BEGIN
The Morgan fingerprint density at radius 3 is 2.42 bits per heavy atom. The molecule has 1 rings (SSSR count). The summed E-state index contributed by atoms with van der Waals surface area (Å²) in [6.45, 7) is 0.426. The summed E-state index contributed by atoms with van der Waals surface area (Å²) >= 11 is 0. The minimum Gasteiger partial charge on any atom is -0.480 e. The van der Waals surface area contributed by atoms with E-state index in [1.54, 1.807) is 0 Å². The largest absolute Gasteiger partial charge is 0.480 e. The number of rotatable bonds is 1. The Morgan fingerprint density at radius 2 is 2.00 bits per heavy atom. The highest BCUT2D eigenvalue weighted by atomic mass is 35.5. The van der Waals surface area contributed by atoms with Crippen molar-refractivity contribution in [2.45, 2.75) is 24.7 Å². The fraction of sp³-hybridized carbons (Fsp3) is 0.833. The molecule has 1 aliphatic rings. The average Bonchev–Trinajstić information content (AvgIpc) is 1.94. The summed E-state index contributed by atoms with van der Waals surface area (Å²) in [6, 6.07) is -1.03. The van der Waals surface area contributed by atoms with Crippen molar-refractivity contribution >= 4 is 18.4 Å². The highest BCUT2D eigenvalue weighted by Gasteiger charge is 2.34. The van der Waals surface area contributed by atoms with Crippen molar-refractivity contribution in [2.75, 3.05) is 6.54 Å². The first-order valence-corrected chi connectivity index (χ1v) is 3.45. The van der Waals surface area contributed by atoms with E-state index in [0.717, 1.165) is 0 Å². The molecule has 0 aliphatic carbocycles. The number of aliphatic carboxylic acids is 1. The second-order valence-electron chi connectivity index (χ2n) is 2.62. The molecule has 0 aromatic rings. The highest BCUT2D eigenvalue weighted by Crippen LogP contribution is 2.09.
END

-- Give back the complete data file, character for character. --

The Morgan fingerprint density at radius 3 is 2.42 bits per heavy atom. The molecule has 1 rings (SSSR count). The summed E-state index contributed by atoms with van der Waals surface area (Å²) in [6.45, 7) is 0.426. The summed E-state index contributed by atoms with van der Waals surface area (Å²) >= 11 is 0. The minimum Gasteiger partial charge on any atom is -0.480 e. The van der Waals surface area contributed by atoms with E-state index in [1.54, 1.807) is 0 Å². The largest absolute Gasteiger partial charge is 0.480 e. The number of rotatable bonds is 1. The Morgan fingerprint density at radius 2 is 2.00 bits per heavy atom. The highest BCUT2D eigenvalue weighted by atomic mass is 35.5. The van der Waals surface area contributed by atoms with Crippen molar-refractivity contribution in [2.45, 2.75) is 24.7 Å². The fraction of sp³-hybridized carbons (Fsp3) is 0.833. The molecule has 1 aliphatic rings. The average Bonchev–Trinajstić information content (AvgIpc) is 1.94. The summed E-state index contributed by atoms with van der Waals surface area (Å²) in [6, 6.07) is -1.03. The van der Waals surface area contributed by atoms with Crippen molar-refractivity contribution >= 4 is 18.4 Å². The highest BCUT2D eigenvalue weighted by Gasteiger charge is 2.34. The van der Waals surface area contributed by atoms with Crippen molar-refractivity contribution in [2.75, 3.05) is 6.54 Å². The first-order valence-corrected chi connectivity index (χ1v) is 3.45. The van der Waals surface area contributed by atoms with E-state index in [0.717, 1.165) is 0 Å². The molecule has 0 aliphatic carbocycles. The number of aliphatic carboxylic acids is 1. The second-order valence-electron chi connectivity index (χ2n) is 2.62. The molecule has 0 aromatic rings. The highest BCUT2D eigenvalue weighted by Crippen LogP contribution is 2.09.